I am an admirer of Sam Harris. I am now and admirer of Maajid Nawaz. One of Harris’s regular complaints is that his critics misrepresent his views on many topics, and misrepresent him on the Islam question very often. It was actually pleasant to have Naawaz – someone who can be called an ‘expert’ on the topic of Islam and Islamism – actually explaining certain Koranic doctrines.

Harris for instance argues that the Koran actually tells people to do certain things, and some of those things are not ambiguous. He gives an excellent example to Hasan when he says that, nobody reading the Koran is going to close the book and believe they can now eat bacon and drink alcohol. Some things are directives.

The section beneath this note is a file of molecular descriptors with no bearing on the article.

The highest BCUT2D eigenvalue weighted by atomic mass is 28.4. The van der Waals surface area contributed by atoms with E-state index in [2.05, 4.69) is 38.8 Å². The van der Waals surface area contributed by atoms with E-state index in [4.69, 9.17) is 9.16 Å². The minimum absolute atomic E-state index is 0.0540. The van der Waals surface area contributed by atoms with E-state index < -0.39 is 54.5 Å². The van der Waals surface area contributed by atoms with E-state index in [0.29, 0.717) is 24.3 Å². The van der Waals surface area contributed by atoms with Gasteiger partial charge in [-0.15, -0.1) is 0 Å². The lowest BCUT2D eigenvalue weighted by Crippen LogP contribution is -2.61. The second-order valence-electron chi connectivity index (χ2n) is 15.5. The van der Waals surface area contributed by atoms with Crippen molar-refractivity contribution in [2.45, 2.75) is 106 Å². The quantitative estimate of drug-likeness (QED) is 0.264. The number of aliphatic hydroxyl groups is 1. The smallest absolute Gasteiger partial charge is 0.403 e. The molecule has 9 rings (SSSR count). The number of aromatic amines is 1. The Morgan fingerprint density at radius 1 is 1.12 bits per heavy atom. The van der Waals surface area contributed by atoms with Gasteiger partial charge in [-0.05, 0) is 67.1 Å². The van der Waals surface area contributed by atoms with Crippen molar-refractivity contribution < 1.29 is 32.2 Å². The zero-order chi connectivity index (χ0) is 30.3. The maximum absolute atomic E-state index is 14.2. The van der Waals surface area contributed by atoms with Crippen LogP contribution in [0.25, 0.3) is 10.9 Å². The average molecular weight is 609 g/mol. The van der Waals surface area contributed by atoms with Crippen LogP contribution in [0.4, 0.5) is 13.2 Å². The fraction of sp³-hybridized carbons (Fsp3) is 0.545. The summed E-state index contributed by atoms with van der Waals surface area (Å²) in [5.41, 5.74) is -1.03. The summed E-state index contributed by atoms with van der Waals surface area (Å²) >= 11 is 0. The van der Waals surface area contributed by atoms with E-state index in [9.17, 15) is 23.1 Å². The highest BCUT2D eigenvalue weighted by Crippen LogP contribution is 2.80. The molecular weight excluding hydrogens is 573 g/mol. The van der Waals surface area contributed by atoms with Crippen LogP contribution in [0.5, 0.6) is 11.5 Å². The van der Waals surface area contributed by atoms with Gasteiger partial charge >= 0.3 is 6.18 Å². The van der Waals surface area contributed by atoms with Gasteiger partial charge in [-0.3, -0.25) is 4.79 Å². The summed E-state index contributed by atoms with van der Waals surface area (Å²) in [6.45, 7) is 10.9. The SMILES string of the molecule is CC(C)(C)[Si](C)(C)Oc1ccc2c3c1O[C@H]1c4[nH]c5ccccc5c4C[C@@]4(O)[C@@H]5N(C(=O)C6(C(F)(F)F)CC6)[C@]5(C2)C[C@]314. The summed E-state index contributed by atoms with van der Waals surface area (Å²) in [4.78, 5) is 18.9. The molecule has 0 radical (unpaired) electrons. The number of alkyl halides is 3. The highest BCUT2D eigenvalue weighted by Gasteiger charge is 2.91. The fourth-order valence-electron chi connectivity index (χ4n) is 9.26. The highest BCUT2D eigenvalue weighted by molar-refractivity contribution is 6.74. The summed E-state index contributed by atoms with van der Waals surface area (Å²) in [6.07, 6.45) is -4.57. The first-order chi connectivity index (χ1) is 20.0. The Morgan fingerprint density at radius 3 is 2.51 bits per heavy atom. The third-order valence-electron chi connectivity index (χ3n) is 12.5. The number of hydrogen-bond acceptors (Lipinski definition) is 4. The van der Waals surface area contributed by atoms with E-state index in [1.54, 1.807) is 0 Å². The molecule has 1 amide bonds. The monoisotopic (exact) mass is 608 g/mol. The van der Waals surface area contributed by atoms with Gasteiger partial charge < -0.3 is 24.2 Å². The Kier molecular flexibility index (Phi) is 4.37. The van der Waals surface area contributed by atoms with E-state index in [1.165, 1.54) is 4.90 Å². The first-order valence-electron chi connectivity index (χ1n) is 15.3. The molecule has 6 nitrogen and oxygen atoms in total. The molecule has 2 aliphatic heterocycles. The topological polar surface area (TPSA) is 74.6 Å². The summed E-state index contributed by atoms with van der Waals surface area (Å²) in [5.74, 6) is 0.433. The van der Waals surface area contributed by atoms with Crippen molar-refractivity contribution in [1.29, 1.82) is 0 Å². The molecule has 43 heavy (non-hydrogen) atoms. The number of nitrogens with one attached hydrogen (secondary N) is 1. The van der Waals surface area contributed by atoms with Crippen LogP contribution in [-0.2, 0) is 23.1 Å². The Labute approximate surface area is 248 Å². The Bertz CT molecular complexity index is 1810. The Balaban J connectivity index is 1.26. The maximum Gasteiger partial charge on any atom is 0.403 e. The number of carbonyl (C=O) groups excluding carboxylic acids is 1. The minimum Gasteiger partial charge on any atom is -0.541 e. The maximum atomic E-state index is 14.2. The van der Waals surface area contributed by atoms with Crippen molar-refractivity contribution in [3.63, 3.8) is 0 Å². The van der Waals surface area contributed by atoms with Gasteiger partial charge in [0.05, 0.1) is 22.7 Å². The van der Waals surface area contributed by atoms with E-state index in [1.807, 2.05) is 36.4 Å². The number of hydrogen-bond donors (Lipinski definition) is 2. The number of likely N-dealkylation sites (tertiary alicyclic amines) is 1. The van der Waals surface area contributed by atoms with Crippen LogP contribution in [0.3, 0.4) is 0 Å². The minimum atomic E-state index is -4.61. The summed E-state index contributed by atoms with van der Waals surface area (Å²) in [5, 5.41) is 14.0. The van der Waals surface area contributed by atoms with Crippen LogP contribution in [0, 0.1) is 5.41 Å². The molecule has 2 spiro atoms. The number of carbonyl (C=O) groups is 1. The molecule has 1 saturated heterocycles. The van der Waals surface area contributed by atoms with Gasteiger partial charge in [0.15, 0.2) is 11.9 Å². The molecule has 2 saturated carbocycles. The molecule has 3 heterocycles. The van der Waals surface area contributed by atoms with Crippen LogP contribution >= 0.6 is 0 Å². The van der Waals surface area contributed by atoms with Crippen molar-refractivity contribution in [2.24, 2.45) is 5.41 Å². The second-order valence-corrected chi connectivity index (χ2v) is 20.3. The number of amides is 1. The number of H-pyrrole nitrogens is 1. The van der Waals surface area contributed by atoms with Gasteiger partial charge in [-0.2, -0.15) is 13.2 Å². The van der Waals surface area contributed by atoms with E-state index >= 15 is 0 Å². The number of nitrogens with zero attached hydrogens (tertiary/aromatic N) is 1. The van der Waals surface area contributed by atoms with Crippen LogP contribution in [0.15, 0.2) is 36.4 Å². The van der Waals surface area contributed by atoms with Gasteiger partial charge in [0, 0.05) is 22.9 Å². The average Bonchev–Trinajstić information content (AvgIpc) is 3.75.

Nawaz responds on alcohol:

[..] everyone assumes that all alcohol is absolutely prohibited for all Muslims. In Arabic the word assumed to mean alcohol is khamr. There’s a long-standing historical discussion about what khamr means and whether or not it’s prohibited. An extremely early tafsir (exegesis) of the Qur’an was by Imam Abu Bakr al-Jasas, who hailed from the Hanafi school of jurisprudence within the Sunni denomination of Islam. The Hanafi school is known to be the first school of interpretation and therefore the closest in proximity to the time of the Prophet. In his interpretation of the Qur’an, al-Jasas discusses the linguistic meaning of khamr at length and elaborates on why for Hanafis a literal interpretation of the word covers only a prohibition on wine from grapes. This means that for the jurists of this first school, it was permitted—and still is for those who follow the early Hanafis—to consume any form of alcohol other than wine.